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Metarhizium acridum

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Title: Metarhizium acridum  
Author: World Heritage Encyclopedia
Language: English
Subject: Biopesticides, Brown locust, Metarhizium anisopliae, Senegalese grasshopper, Insecticides
Collection: Biopesticides, Clavicipitaceae, Fungi Described in 2009, Fungi with Sequenced Genomes, Hypocreales, Parasitic Fungi
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Metarhizium acridum

Metarhizium acridum
Locust killed by M. acridum
Scientific classification
Kingdom: Fungi
Subkingdom: Dikarya
Phylum: Ascomycota
Class: Sordariomycetes
Order: Hypocreales
Family: Clavicipitaceae
Genus: Metarhizium
Species: M. acridum
Binomial name
Metarhizium acridum
(Driver & Milner) J.F. Bisch., Rehner & Humber (2009)

Metarhizium acridum[1] is the new name given to a group of fungal isolates that are known to be virulent and specific to Acrididea. Previously, this species has had variety status in Metarhizium anisopliae (var. acridum[2]); before that, reference had been made to M. flavoviride or Metarhizium sp.[3] describing an "apparently homologous and distinctive group" of isolates that were most virulent against Schistocerca gregaria in early screening bioassays.

Contents

  • Biology 1
  • Important Isolates 2
  • References 3
  • See also 4

Biology

M. acridum almost exclusively infects grasshoppers in the suborder Caelifera of the Orthoptera. Various research groups, including the international LUBILOSA Programme [1] (which developed the product 'Green Muscle') have identified and addressed key technical challenges for exploitation of microbial control agents including: isolate selection, mass production and delivery systems (formulation and application).[4] In other words, insect control (mortality) depends on factors like the number of spores applied against the insect host, the formulation[5] and weather conditions.[6] Oil-based formulations allow the application of fungal spores under dry conditions, and are compatible with existing Ultra-Low Volume (ULV) application techniques for locust control.

M. acridum only targets and affects grasshoppers and locusts. Researchers wanted to know why this parasite was so specific to its target. Researchers believe that this has to do with the Mest1 gene which is not present in M. acridum. A study done by researchers from China tested the function of this gene. By taking a strain of M. robertsii that has a non-functioning Mest1 gene, researchers found that the mutant was only able to infect grasshoppers and locusts which is consistent with M. acridum. This Mest1 gene is what allows the initiation of the infection process on the specific targets. The expression of this Mest1 gene in the parasite M. acridum is triggered by substances that are only found on the waxy coat of the grasshoppers, which explains why this parasite specifically only targets grasshoppers and locusts. [7]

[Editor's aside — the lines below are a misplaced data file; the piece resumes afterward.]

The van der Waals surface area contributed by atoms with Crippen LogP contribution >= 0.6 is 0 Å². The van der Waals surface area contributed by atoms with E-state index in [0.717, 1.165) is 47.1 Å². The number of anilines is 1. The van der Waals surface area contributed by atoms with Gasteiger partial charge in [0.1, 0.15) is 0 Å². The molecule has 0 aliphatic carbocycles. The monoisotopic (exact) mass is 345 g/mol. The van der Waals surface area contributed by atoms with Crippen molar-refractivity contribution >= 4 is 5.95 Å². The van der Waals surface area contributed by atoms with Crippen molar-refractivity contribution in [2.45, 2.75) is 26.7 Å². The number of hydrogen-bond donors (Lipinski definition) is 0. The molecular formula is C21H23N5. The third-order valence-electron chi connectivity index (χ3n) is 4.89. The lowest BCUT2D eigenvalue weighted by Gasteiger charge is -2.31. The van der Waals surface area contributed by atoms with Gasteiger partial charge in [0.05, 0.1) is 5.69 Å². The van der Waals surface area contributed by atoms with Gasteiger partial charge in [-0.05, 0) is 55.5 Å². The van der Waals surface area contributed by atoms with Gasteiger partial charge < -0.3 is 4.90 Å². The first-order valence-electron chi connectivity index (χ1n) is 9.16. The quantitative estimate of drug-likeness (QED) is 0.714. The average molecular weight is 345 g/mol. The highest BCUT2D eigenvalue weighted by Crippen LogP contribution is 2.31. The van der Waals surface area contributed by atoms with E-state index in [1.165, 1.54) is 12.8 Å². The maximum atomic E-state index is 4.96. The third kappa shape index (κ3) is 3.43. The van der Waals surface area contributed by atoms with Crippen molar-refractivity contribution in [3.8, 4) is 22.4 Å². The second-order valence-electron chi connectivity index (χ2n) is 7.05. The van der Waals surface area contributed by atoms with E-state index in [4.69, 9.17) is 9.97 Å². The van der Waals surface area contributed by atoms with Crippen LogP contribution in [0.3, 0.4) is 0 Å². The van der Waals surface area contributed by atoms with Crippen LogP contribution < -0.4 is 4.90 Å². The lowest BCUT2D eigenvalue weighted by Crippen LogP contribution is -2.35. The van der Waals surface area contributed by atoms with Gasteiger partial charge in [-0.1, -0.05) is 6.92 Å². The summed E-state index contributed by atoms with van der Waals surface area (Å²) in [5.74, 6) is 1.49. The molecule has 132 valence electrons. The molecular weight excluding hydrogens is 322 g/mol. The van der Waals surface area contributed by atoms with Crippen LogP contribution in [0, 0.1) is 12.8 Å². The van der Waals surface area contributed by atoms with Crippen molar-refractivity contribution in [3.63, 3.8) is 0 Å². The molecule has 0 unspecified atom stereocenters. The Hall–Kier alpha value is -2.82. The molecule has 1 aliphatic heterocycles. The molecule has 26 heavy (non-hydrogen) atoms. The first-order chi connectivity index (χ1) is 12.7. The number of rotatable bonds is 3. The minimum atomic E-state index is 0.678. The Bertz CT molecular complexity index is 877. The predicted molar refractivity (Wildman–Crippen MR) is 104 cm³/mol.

M. acridum is currently under consideration by the USDA for release in the Western U.S. for control of native grasshoppers and crickets.[8]

Important Isolates

  • IMI 330189 (= ARSEF 7486) is the ex-type of the species, originally collected from Niger: the active ingredient of 'Green Muscle'.
  • CSIRO FI 485 (= ARSEF 324) is an Australian isolate: the active ingredient of 'Green Guard'.

References

  1. ^ Bischoff J.F., Rehner S.A. and Humber R.A. (2009). "A multilocus phylogeny of the Metarhizium anisopliae lineage". Mycologia 101 (4): 512–530.  
  2. ^ Driver, F., Milner, R.J. and Trueman, W.H.A. (2000). "A Taxonomic revision of Metarhizium based on sequence analysis of ribosomal DNA". Mycological Research 104 (2): 135–151.  
  3. ^ Bateman, R.P., Carey, M., Batt, D., Prior, C., Abraham, Y., Moore, D., Jenkins, N., Fenlon J. (1996). "Screening for virulent isolates of entomopathogenic fungi against the desert locust, Schistocerca gregaria (Forskål)". Biocontrol Science and Technology 6 (4): 549–560.  
  4. ^ Lomer, C.J., Bateman, R.P., Johnson, D.L., Langewald, J. and Thomas, M. (2001). "Biological Control of Locusts and Grasshoppers". Annual Review of Entomology 46: 667–702.  
  5. ^ Burges, H.D. (ed.) (1998). Formulation of microbial biopesticides, beneficial microorganisms, nematodes and seed treatments. Dordrecht, Netherlands: Kluwer Academic. p. 412 pp.  
  6. ^ Thomas, M.H. and Blanford, S. (2003). "Thermal biology in insect-parasite interactions". Trends in Ecology and Evolution 18 (7): 344–350.  
  7. ^ Wang, S; Fang, W; Wang, C; St; Leger, RJ (2011). "Insertion of an Esterase Gene into a Specific Locust Pathogen (Metarhizium acrid) Enables It to Infect Caterpillars". PLoS Pathog 7 (6): e1002097.  
  8. ^ "Rangeland Grasshopper and Mormon Cricket Program". USDA-APHIS. Archived from the original on 20 January 2011. Retrieved 20 January 2011. 

See also

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